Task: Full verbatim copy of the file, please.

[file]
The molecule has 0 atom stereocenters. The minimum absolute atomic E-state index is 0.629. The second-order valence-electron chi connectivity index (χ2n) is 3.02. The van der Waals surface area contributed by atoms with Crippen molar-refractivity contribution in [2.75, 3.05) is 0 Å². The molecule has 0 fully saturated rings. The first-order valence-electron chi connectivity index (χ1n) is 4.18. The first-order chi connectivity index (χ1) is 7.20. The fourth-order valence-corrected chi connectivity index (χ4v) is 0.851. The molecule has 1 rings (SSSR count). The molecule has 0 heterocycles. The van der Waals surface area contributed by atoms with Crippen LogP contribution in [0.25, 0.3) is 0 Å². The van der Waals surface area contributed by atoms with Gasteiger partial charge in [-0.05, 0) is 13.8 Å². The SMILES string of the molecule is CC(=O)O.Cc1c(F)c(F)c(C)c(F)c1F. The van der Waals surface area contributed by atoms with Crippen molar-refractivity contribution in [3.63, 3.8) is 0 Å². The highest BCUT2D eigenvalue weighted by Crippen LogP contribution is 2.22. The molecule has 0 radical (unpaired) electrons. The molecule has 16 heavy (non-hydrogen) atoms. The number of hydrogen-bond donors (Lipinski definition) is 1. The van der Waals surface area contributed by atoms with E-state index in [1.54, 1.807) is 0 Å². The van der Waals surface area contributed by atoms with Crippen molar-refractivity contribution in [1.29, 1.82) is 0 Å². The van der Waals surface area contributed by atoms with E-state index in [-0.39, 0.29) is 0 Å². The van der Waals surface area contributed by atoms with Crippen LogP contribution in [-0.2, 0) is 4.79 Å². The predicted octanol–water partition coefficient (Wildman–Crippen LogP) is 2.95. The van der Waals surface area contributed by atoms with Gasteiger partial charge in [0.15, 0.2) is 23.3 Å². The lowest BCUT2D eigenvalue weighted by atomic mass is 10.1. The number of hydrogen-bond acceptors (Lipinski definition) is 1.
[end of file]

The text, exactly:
The molecule has 0 atom stereocenters. The minimum absolute atomic E-state index is 0.629. The second-order valence-electron chi connectivity index (χ2n) is 3.02. The van der Waals surface area contributed by atoms with Crippen molar-refractivity contribution in [2.75, 3.05) is 0 Å². The molecule has 0 fully saturated rings. The first-order valence-electron chi connectivity index (χ1n) is 4.18. The first-order chi connectivity index (χ1) is 7.20. The fourth-order valence-corrected chi connectivity index (χ4v) is 0.851. The molecule has 1 rings (SSSR count). The molecule has 0 heterocycles. The van der Waals surface area contributed by atoms with Crippen LogP contribution in [0.25, 0.3) is 0 Å². The van der Waals surface area contributed by atoms with Gasteiger partial charge in [-0.05, 0) is 13.8 Å². The SMILES string of the molecule is CC(=O)O.Cc1c(F)c(F)c(C)c(F)c1F. The van der Waals surface area contributed by atoms with Crippen molar-refractivity contribution in [3.63, 3.8) is 0 Å². The highest BCUT2D eigenvalue weighted by Crippen LogP contribution is 2.22. The molecule has 0 radical (unpaired) electrons. The molecule has 16 heavy (non-hydrogen) atoms. The number of hydrogen-bond donors (Lipinski definition) is 1. The van der Waals surface area contributed by atoms with E-state index in [1.54, 1.807) is 0 Å². The van der Waals surface area contributed by atoms with Crippen molar-refractivity contribution in [1.29, 1.82) is 0 Å². The van der Waals surface area contributed by atoms with E-state index in [-0.39, 0.29) is 0 Å². The van der Waals surface area contributed by atoms with Crippen LogP contribution in [-0.2, 0) is 4.79 Å². The predicted octanol–water partition coefficient (Wildman–Crippen LogP) is 2.95. The van der Waals surface area contributed by atoms with Gasteiger partial charge in [0.15, 0.2) is 23.3 Å². The lowest BCUT2D eigenvalue weighted by atomic mass is 10.1. The number of hydrogen-bond acceptors (Lipinski definition) is 1.